How Delta State Government spent over N20bn on two IPP projects that are yet to generate power


THE idea of building an Independent Power Plant, IPP, for Delta State to address its power problems was first mooted in 2000, during the administration of Governor James Ibori. During his tenure, Ibori appointed a consortium of engineering firms to undertake a power survey of Delta State. The consortium was made up of three companies: Engineering Management Support Limited, Optimal Power & Control Engineering Limited, and George Spiropoulus & Associates. At the conclusion of its assignment, the consortium submitted a report that estimated that the power demand for Delta State would be between 440MW and 570MW.

However, Ibori, who left office in May 2007, did not take on the IPP project, but Emmanuel Uduaghan who took over from him did.

IPP Project
Entrance of abandoned IPP project, Oghara

The N23B IPP Project in Oghara.

In an executive council meeting held in May 2009, Governor Uduaghan approved the contract award for the acquisition and installation of two Open Cycle Rolls Royce Trent 60wle phase 111 Gas Turbine generators capable of being fired by natural gas and diesel oil.

The turbines were to have an installed capacity of 116MW and expected to generate 100MW of electricity for the State Independent Power Plant (IPP) project.

The contract was awarded to Davnotch Nigeria Limited, in partnership with an American firm, Southern Integrated Energy Limited, at the cost of $125million (one hundred and twenty five million dollars). The dollar exchange rate used for the contract was N176 to a dollar, which translated to N21,750,000,000.00 (twenty-one billion, seven hundred and fifty million naira).

In 2010, Ovuozorie Macaulay, the then Commissioner for Energy, in his brief to the state’s Economic Management Team, disclosed that the government paid 60% of the contract sum to Davnotch that same year. At the time the contract was awarded, one of its owners of the company was Victor Ochei who was at that time the Speaker of the Delta State House of Assembly.

Further investigation revealed that the contract sum of N21.7 billion did not include land acquisition, appointment of Prime/Resident Consults, Insurance coverage, Environmental Impact Assessment (EIA), construction of 132/33KVA transmission line to evacuate power to be generated and construction for gas supply for the IPP project, a development that led to the upward review of the contract sum in 2010 to N23.2 billion.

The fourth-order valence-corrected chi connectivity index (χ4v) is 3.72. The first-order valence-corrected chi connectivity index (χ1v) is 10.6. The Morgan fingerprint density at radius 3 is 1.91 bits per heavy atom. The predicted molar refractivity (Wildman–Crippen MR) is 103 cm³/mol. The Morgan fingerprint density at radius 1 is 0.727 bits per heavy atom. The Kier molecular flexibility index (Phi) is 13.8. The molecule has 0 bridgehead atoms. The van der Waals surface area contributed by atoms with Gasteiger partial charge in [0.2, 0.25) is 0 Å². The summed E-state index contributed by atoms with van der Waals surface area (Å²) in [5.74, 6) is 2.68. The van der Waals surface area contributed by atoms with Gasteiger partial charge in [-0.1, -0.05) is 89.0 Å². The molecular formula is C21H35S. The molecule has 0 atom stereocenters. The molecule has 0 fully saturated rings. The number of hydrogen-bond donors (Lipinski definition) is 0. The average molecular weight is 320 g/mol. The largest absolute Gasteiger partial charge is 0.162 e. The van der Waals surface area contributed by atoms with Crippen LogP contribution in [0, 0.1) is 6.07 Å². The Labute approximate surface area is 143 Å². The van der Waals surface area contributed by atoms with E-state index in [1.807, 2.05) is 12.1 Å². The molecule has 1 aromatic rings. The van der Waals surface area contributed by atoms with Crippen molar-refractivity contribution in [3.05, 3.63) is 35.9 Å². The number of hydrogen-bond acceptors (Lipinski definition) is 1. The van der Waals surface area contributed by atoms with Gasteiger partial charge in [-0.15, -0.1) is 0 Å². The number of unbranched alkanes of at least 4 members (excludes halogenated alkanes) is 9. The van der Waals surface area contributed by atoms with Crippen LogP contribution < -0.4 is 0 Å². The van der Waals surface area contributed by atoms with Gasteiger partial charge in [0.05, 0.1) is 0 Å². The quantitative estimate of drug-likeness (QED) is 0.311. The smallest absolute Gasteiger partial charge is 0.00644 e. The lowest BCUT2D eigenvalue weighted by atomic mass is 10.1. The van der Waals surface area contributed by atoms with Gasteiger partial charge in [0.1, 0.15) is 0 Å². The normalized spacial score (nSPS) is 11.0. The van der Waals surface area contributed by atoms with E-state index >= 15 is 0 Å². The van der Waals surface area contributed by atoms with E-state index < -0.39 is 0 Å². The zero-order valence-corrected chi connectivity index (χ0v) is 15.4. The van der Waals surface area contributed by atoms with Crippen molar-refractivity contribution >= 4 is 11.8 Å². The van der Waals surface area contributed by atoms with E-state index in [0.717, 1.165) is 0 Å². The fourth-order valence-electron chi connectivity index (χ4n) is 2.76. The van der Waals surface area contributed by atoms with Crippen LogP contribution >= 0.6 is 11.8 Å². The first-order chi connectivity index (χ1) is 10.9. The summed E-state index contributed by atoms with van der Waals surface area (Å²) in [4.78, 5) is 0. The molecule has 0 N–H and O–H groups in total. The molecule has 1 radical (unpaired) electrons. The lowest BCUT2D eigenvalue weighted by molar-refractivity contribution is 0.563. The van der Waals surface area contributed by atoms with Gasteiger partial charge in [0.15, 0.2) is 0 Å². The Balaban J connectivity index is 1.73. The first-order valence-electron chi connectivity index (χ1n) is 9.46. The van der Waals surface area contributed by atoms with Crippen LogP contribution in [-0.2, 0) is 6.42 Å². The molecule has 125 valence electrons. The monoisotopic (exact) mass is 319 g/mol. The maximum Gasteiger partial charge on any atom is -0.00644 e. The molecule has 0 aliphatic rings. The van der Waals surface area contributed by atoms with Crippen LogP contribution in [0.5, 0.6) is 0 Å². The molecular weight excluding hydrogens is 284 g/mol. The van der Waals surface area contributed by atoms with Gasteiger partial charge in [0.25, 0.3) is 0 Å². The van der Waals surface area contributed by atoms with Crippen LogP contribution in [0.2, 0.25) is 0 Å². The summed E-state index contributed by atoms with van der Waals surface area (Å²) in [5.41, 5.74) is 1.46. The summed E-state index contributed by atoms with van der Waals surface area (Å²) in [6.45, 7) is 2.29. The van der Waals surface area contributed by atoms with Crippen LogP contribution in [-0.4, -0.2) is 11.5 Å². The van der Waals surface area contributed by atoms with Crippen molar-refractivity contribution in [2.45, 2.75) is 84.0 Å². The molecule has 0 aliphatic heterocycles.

Governor Uduaghan Fails to Complete IPP Project.

On July 26, 2011, Uduaghan boasted to journalists during a briefing that work on the power project would be completed before he leaves office in May 2015, noting that with the successful completion of the turbines in Europe, work had reached an advanced stage. He added that he was optimistic that the turbines would be shipped into the country by August 2011.

But his promise to complete the project before he leaves office was never fulfilled.
Our reporter gathered that in line with the contract agreement Davnotch Nigeria Limited supplied the two Rolls Royce Gas turbines at the stipulated time, but the turbines were still awaiting installation when the contractor demobilized from site in Oghara, in 2014.

The lPP project was aimed at providing adequate, stable electricity for the people of Oghara, the hometown of Chief James Ibori and other parts of Delta State, however ten years later the project remains uncompleted and abandoned.

Governor Okowa’s government inherits IPP Project in May 2015.

The state Independent Power Project (IPP) was among the many projects inherited by Ifeanyi Okowa, when he assumed office on May 29, 2015. In 2016, to ascertain why the IPP project was abandoned, Okowa set up a 16 – man committee headed by David Edevbie, then commissioner for Finance, to investigate, proffer solutions and advise his administration on what could be done to revive the moribund multi-billion naira project. While inaugurating the committee, Governor Okowa also said his administration would prosecute anyone found culpable considering the huge resources that the project had gulped.

Edevbe’s Committee Swings into Action.

In 2016, Edevbe and members of his committee went on an on the spot assessment tour of the IPP facility. The delegation included the project consultants, A & A Global, officials of Access Bank, the financial advisers on the project, and representatives of the state’s Attorney-General and Commissioner for Justice.